My next bit of news is that I start a short residency called CRAFTed this Friday, a learning skills for life project aiming to connect creativity and innovation through craft.  It is jointly organised through the Crafts Council of ireland and Kilkenny Education Centre and I have been paired with 6th class at Scoile Mhuire Presentation School in Kilkenny, 32 girls aged 11 and 12.  Last Wednesday I met their teached Mairead at a day long training for the project (we had fun!) and we have decided on the working title  ‘exploring transition’ to be the theme for our collaboration.  This residency follows on from my Craft in the Classroom residency but due to financial constraints and funding restrictions in Ireland at the moment we just have 10 contact hours and 6 hours preparation this time (in addition to the training day obviously).  On Friday I will be meeting the girls and showing them some of my work, answering questions, giving a short demonstration of the magic envolved in felting and then we will be discussing and planning how the course of our project will evolve.  This class will be leaving at the beginning of the summer and moving to ‘big school’, they will also be making their confirmation during the Spring so ‘exploring change’ seemed an appropriate theme, let’s hope it proves to be so and I haven’t bitten off more than I can chew! 

Fibre diva, author and good friend Chrissie Day and I plan on having our collaborative felting book published in time for my upcoming trip to USA!!!  This has been long in the planning and I hope worth the wait when we finally get it together and under one cover at last!  We both love to felt with similar and different raw materials and the book should be an interesting combination of different styles, techniques, tips and advice, watch this space!!!!! (How many exclamation marks can one blog post cope with?????)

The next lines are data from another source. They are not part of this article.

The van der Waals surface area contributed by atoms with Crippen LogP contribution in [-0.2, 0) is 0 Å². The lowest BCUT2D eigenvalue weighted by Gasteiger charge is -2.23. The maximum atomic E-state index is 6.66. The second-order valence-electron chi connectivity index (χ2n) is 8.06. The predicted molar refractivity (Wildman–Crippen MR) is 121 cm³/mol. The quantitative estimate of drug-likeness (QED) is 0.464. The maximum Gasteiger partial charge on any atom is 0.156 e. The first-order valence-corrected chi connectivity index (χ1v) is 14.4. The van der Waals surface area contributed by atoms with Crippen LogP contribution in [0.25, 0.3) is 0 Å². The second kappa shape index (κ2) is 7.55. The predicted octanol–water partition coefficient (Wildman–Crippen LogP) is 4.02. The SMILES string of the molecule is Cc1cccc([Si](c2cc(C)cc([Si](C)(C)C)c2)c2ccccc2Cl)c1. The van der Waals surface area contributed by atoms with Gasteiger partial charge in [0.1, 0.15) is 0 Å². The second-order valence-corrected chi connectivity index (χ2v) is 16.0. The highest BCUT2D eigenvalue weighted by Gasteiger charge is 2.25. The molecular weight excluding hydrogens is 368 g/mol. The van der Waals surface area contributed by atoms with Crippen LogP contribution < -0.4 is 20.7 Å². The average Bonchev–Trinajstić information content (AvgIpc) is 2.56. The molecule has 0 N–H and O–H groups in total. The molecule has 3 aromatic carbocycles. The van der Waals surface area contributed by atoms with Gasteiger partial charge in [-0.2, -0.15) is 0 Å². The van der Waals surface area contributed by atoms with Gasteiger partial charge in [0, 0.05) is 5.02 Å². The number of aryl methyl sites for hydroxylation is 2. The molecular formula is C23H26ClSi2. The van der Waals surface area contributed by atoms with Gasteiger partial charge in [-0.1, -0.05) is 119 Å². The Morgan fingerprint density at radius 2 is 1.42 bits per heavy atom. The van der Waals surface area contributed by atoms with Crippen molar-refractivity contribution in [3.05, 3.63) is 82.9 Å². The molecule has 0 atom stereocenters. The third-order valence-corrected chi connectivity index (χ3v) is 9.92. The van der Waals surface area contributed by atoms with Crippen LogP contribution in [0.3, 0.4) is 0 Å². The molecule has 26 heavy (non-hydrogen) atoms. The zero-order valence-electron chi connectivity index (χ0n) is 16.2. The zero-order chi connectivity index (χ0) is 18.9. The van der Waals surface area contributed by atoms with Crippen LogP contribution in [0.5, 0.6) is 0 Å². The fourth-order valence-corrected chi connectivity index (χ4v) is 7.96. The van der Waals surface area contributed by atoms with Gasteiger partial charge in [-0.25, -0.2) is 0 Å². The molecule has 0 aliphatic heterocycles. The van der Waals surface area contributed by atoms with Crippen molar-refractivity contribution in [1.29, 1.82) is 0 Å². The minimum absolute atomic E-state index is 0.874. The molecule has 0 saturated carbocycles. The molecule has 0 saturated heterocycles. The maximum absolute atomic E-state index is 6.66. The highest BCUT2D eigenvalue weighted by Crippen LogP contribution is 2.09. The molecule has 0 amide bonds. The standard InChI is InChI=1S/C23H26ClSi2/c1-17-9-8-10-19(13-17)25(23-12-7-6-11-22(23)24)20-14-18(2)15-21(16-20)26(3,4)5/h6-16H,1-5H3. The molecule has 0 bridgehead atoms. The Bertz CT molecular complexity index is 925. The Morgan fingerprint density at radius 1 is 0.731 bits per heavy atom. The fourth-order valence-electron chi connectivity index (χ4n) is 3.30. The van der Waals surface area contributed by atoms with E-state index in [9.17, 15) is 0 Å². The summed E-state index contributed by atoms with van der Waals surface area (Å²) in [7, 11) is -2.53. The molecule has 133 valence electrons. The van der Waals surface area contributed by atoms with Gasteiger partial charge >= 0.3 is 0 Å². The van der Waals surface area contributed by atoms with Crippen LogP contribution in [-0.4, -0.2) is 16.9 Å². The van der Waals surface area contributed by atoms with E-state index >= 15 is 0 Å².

Now on to a brief but fairly comprehensive explanation (at least I hope it will be brief and not bore you!) of the process I went through at the end of last week, as with the white, brown and orange ArtL!nks vessels I decided to work with the design inside for my first mohair vessel experiment.  This proved to require more concentration than I had expected; building up the layers of colour and texture in this way and turning the felt inside out near the end of the felting process allowed for the clearest end surface design and least difficulty combining different materials especially around the areas where the fibres met the edge of the resist. 

Nubbly textures and surface detail incl. yellow plastic net, red linen fibres, lilac wool neps and rich reflective mohair